A global war on inflation
Many nations have begun to tighten their credit reins in an effort to curb rising prices.
With inflation a rising threat, nations around the world are trying to navigate a delicate task: containing that price pressure even as the linchpin US economy reels from the opposite challenge of a credit bust.Skip to next paragraph
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If all goes well, the global economy will muddle through.
But signs of how difficult this will be are all around. Rising unemployment in America, for example, shows that the risk of recession is real – and could potentially spread worldwide.
Global inflation is growing harder to ignore. Oil, which has become the main symbol of global inflation, traded at a new record Monday. And European inflation has reached highs never seen under the euro currency. By one new survey, 3 billion people – 42 percent of the world's population – are experiencing double-digit annual rises in consumer prices.
That's why many nations have begun to tighten their credit reins in an effort to curb inflation. This Thursday, forecasters expect the European Central Bank to join the battle by raising its interest rate. Sweden and Indonesia may do the same that day. Even the US Federal Reserve has been forced to consider a tighter policy.
"It's conceivable that the synchronized tightening by all these emerging economies and the European Central Bank [could] cause a global recession, which would bring oil prices down," says Ed Yardeni, an economist who heads Yardeni Research in Great Neck, N.Y.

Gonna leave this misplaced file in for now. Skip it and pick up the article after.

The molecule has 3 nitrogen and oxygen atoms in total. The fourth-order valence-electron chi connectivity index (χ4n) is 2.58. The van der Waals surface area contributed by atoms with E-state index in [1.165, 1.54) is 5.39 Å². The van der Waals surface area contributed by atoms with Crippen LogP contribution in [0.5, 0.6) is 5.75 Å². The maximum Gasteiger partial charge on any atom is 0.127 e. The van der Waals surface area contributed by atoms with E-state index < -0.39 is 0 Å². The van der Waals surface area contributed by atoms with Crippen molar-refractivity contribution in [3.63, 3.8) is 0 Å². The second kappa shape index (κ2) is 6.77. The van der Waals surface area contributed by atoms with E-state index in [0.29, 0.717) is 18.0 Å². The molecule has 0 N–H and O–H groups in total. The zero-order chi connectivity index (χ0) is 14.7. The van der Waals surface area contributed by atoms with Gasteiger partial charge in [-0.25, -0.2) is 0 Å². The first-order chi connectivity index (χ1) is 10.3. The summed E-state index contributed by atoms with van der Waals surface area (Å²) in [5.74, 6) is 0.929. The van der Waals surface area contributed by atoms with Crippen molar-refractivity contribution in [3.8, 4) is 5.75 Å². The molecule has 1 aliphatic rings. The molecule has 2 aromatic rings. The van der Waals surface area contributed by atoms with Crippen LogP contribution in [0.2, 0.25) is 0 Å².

For their part, central bankers are hoping to contain oil prices without causing a slump.
Mr. Yardeni predicts the world economy will trudge through the mess, with recession confined mainly to the American economy.
About the only thing economists see eye to eye on these days is that the path forward is lined with more challenges and uncertainties than a year ago.
"In the aftermath of a long credit-driven boom, it would not be surprising to see turmoil in financial markets, slowing real growth, and temporarily rising inflation," the report said. That mix "does appear to point to a deeper and more protracted global downturn than the consensus view seems to expect."
In this environment, a crucial question is: How many nations need to tighten monetary policy, and by how much?
Some economists worry that the world's central banks have not yet awakened to the magnitude of the inflationary threat. Others say that the interest-rate moves under way, and those likely in the months ahead, will bring prices under control, assisted by the general weakening of economic growth.
Where the two sides agree is that monetary policy worldwide has been generally loose – and that this has been a major factor propelling fuel and food prices.